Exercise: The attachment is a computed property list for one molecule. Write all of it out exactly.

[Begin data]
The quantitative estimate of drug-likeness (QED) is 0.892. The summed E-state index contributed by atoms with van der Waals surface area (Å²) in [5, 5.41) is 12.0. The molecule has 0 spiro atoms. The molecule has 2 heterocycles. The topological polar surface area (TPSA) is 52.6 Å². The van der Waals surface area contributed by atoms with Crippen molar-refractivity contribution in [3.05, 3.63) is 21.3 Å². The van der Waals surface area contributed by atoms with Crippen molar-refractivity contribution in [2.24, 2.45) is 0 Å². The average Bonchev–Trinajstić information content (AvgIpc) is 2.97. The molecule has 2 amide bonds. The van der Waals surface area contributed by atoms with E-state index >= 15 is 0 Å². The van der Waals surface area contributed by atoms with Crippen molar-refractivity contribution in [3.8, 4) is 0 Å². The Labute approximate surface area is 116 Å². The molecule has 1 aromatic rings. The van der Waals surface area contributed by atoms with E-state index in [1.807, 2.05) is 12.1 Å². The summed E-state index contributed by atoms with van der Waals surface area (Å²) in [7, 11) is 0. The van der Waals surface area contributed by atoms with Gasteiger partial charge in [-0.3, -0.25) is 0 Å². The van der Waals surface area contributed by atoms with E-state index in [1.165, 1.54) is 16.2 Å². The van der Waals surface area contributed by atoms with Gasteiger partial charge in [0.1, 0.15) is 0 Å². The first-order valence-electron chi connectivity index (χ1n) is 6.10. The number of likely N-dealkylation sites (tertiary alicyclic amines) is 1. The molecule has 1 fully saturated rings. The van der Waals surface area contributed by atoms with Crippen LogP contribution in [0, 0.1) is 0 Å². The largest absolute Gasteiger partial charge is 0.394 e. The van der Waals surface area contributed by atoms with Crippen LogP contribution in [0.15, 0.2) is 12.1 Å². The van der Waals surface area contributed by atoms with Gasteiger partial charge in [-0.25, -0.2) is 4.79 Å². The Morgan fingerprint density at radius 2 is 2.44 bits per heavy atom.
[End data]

The quantitative estimate of drug-likeness (QED) is 0.892. The summed E-state index contributed by atoms with van der Waals surface area (Å²) in [5, 5.41) is 12.0. The molecule has 0 spiro atoms. The molecule has 2 heterocycles. The topological polar surface area (TPSA) is 52.6 Å². The van der Waals surface area contributed by atoms with Crippen molar-refractivity contribution in [3.05, 3.63) is 21.3 Å². The van der Waals surface area contributed by atoms with Crippen molar-refractivity contribution in [2.24, 2.45) is 0 Å². The average Bonchev–Trinajstić information content (AvgIpc) is 2.97. The molecule has 2 amide bonds. The van der Waals surface area contributed by atoms with E-state index >= 15 is 0 Å². The van der Waals surface area contributed by atoms with Crippen molar-refractivity contribution in [3.8, 4) is 0 Å². The Labute approximate surface area is 116 Å². The molecule has 1 aromatic rings. The van der Waals surface area contributed by atoms with E-state index in [1.807, 2.05) is 12.1 Å². The summed E-state index contributed by atoms with van der Waals surface area (Å²) in [7, 11) is 0. The van der Waals surface area contributed by atoms with Gasteiger partial charge in [-0.3, -0.25) is 0 Å². The van der Waals surface area contributed by atoms with E-state index in [1.165, 1.54) is 16.2 Å². The van der Waals surface area contributed by atoms with Gasteiger partial charge in [0.1, 0.15) is 0 Å². The first-order valence-electron chi connectivity index (χ1n) is 6.10. The number of likely N-dealkylation sites (tertiary alicyclic amines) is 1. The molecule has 1 fully saturated rings. The van der Waals surface area contributed by atoms with Crippen LogP contribution in [0, 0.1) is 0 Å². The largest absolute Gasteiger partial charge is 0.394 e. The van der Waals surface area contributed by atoms with Crippen LogP contribution in [0.15, 0.2) is 12.1 Å². The van der Waals surface area contributed by atoms with Gasteiger partial charge in [-0.25, -0.2) is 4.79 Å². The Morgan fingerprint density at radius 2 is 2.44 bits per heavy atom.